The Wall Street Journal's editorial in respect of the weakening dollar yesterday — "The dollar's fate is very much in our own hands," was its point — reminded us of an encounter we had some years ago with Senator Moynihan. It occurred when the senator stopped by to visit with the editors of the Forward. The senator, who was then chairman of the Finance Committee, was asked about the responsibility of the Congress, under Article I of the Constitution, to fix the value of the dollar (and the other weights and measures). We were startled to hear Moynihan declare that controlling the dollar was, because of the great size of the private capital markets by that stage in history, beyond the power of the Congress to control. It was such a stunning, incorrect assertion that, though we loved Moynihan, we went out that November and cast our vote for Bernadette Castro.
The Founding Fathers of America were so clear in respect of their understanding of where they intended to lay responsibility for the dollar that the world knows where to look. So the fact that the imminent accession of the Democrats in the Congress has been met with an a round of currency jitters is a signal to watch. Not that the Republicans were any great role models. The dollar on their watch collapsed to the point that today one is lucky if a greenback will purchase one 637th of an ounce of gold, not even close to half what it would have purchased when, say, President Bush took office. All the greater the impact of the latest flight from the American currency. Some will insist blame attaches to Chairman Greenspan & Co. But it was Congress that created the Federal Reserve. Hence the attention to the Democratic accession.
These columns are not indifferent to the exchange rate of the dollar in terms of foreign scrip, like the Euro or the Communist Chinese currency. The Wall Street Journal noted yesterday that it is heartening to hear Secretary Paulson asserting that a strong dollar is "clearly in our nation's interest," a remark the Journal reported Mr. Paulson making to reporters traveling with him in London. Rather than a "strong" dollar, which strikes us as a relative term, we prefer "sound dollar," which strikes us as making a reference to the dollar's definition against something real. The other day a federal judge actually issued a ruling saying our currency was illegal because all denominations were printed in a size undistinguishable by a person who is blind. But how is even a sighted person, once he has a dollar in his hand, able to predict what, under American law, it's going to be worth a few months hence?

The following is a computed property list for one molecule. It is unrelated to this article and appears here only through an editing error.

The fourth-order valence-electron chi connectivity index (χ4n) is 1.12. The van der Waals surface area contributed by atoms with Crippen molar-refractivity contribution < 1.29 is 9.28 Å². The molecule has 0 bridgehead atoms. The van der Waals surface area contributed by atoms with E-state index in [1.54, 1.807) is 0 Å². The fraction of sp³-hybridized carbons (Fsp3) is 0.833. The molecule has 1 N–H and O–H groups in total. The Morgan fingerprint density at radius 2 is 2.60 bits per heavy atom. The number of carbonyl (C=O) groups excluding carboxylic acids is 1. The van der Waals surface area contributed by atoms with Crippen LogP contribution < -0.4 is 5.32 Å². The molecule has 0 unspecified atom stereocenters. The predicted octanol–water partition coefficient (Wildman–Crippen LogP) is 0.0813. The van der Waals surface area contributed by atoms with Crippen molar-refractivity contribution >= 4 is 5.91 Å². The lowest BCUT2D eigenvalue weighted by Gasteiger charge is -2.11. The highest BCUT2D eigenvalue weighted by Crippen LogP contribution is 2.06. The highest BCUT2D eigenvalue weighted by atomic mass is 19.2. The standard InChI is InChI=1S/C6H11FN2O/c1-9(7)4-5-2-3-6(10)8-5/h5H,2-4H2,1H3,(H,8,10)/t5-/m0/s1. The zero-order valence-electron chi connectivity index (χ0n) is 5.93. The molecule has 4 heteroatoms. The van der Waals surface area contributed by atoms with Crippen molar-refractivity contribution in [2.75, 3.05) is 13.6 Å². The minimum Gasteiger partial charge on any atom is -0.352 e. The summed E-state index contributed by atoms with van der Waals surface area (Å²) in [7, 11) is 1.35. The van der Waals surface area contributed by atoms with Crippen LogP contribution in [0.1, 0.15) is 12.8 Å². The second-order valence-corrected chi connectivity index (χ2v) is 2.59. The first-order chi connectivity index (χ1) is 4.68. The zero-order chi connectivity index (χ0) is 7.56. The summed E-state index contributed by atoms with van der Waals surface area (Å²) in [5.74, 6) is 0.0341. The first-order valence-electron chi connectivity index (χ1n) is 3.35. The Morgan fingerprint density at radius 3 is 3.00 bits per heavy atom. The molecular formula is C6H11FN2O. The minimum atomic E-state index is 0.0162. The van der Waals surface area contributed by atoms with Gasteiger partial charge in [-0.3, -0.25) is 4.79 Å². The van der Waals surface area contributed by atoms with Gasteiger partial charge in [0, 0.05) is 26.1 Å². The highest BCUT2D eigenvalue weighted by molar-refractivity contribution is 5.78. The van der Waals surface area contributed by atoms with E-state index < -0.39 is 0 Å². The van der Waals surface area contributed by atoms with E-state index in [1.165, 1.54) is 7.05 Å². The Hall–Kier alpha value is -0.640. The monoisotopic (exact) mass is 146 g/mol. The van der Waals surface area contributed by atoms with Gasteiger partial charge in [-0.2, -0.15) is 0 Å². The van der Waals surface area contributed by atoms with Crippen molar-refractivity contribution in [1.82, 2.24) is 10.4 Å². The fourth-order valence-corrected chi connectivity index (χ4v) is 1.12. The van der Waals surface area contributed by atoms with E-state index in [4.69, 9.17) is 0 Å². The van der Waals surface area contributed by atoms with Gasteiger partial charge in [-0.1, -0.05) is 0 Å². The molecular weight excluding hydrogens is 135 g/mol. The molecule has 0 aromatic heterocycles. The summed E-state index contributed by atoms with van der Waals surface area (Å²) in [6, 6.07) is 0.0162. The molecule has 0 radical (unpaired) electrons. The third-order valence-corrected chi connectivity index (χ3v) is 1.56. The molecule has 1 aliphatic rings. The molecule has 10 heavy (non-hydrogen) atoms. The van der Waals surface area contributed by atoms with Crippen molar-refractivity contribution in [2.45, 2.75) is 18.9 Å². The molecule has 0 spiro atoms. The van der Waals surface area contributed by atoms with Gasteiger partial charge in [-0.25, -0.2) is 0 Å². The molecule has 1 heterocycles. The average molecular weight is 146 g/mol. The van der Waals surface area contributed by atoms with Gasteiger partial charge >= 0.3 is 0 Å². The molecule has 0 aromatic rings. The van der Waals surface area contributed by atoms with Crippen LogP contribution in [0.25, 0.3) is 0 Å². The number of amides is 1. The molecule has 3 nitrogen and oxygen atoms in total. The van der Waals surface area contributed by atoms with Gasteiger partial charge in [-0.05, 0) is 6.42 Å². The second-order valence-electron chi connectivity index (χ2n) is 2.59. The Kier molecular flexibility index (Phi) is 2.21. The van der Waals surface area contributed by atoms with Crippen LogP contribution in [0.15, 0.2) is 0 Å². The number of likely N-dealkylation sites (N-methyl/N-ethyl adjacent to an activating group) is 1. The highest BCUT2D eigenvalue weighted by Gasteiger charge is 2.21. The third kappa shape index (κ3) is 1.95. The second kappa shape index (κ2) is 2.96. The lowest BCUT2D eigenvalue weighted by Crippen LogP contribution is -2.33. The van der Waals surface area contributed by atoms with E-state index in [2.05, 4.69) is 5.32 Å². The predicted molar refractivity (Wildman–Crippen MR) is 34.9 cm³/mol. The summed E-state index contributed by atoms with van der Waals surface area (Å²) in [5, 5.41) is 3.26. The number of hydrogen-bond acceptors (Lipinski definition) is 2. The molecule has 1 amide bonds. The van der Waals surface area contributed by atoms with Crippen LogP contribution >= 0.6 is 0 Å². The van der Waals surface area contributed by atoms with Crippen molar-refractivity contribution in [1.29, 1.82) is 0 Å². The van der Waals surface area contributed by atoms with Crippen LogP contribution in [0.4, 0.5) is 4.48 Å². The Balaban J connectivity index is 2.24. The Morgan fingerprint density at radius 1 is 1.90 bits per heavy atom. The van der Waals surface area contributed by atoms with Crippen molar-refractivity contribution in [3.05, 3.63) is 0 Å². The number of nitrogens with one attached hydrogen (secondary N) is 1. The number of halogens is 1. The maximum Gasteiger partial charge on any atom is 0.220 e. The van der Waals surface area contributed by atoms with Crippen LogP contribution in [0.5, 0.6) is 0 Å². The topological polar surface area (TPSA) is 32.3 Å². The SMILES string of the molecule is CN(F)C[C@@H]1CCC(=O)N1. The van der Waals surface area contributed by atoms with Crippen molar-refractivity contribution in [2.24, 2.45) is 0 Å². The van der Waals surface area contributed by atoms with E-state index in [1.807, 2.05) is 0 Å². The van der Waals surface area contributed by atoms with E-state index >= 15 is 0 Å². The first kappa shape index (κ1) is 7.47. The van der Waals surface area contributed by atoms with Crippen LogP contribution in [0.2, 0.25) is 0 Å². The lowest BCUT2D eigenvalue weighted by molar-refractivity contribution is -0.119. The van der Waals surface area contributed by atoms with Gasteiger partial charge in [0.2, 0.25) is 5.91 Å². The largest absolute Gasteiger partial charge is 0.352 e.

So we'd have preferred to be hearing, from either Secretary Paulson or Chairman Bernanke or the Congress, some reference to a connection between the dollar and something real — gold, say, or even to a price rule. In the months ahead, after all, people are going to be charting the dollar and watching where it stands, not only against other currencies but also against gold. Between now and 2008, we will be in a period in which, if the dollar begins to fall, the blame is not going to attach to the Republicans, who will no longer control the Congress, but to Democrats. If the dollar goes down further from here, it might as well be renamed the Pelosi. Going into a transitional election with a falling dollar is not something the Democrats will want to do. It wasn't all so long after Moynihan rejected the notion that the Congress could live up to its responsibility for the dollar that the voters revoked the party's mandate on the Hill.